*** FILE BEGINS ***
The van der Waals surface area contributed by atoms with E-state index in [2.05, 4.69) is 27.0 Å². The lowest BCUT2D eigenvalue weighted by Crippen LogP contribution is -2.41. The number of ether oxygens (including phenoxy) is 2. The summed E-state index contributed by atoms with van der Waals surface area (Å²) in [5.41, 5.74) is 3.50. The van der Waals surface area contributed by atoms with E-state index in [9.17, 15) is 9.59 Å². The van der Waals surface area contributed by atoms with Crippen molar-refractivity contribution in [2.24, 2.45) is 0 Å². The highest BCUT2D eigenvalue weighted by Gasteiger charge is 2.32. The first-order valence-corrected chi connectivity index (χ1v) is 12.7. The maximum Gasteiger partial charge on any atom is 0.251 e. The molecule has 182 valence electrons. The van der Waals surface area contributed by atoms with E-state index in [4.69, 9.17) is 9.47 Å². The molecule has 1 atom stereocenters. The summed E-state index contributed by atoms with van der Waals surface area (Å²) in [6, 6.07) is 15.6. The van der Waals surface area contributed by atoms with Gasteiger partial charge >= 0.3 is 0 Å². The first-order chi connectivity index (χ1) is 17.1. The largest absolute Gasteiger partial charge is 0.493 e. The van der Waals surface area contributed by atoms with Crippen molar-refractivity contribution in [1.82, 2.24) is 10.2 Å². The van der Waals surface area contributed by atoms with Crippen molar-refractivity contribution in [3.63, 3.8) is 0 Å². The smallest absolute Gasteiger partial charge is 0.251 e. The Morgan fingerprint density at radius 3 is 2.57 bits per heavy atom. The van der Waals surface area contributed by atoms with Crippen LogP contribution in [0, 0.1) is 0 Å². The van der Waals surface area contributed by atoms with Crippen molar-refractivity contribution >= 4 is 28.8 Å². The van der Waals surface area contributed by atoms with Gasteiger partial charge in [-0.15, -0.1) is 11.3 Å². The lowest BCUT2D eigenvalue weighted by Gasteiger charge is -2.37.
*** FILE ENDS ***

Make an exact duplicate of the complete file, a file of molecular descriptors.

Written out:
The van der Waals surface area contributed by atoms with E-state index in [2.05, 4.69) is 27.0 Å². The lowest BCUT2D eigenvalue weighted by Crippen LogP contribution is -2.41. The number of ether oxygens (including phenoxy) is 2. The summed E-state index contributed by atoms with van der Waals surface area (Å²) in [5.41, 5.74) is 3.50. The van der Waals surface area contributed by atoms with E-state index in [9.17, 15) is 9.59 Å². The van der Waals surface area contributed by atoms with Crippen molar-refractivity contribution in [2.24, 2.45) is 0 Å². The highest BCUT2D eigenvalue weighted by Gasteiger charge is 2.32. The first-order valence-corrected chi connectivity index (χ1v) is 12.7. The maximum Gasteiger partial charge on any atom is 0.251 e. The molecule has 182 valence electrons. The van der Waals surface area contributed by atoms with E-state index in [4.69, 9.17) is 9.47 Å². The molecule has 1 atom stereocenters. The summed E-state index contributed by atoms with van der Waals surface area (Å²) in [6, 6.07) is 15.6. The van der Waals surface area contributed by atoms with Gasteiger partial charge >= 0.3 is 0 Å². The first-order chi connectivity index (χ1) is 17.1. The largest absolute Gasteiger partial charge is 0.493 e. The van der Waals surface area contributed by atoms with Crippen molar-refractivity contribution in [1.82, 2.24) is 10.2 Å². The van der Waals surface area contributed by atoms with Crippen molar-refractivity contribution in [3.63, 3.8) is 0 Å². The smallest absolute Gasteiger partial charge is 0.251 e. The Morgan fingerprint density at radius 3 is 2.57 bits per heavy atom. The van der Waals surface area contributed by atoms with Crippen LogP contribution in [0, 0.1) is 0 Å². The van der Waals surface area contributed by atoms with Crippen molar-refractivity contribution >= 4 is 28.8 Å². The van der Waals surface area contributed by atoms with Gasteiger partial charge in [-0.15, -0.1) is 11.3 Å². The lowest BCUT2D eigenvalue weighted by Gasteiger charge is -2.37.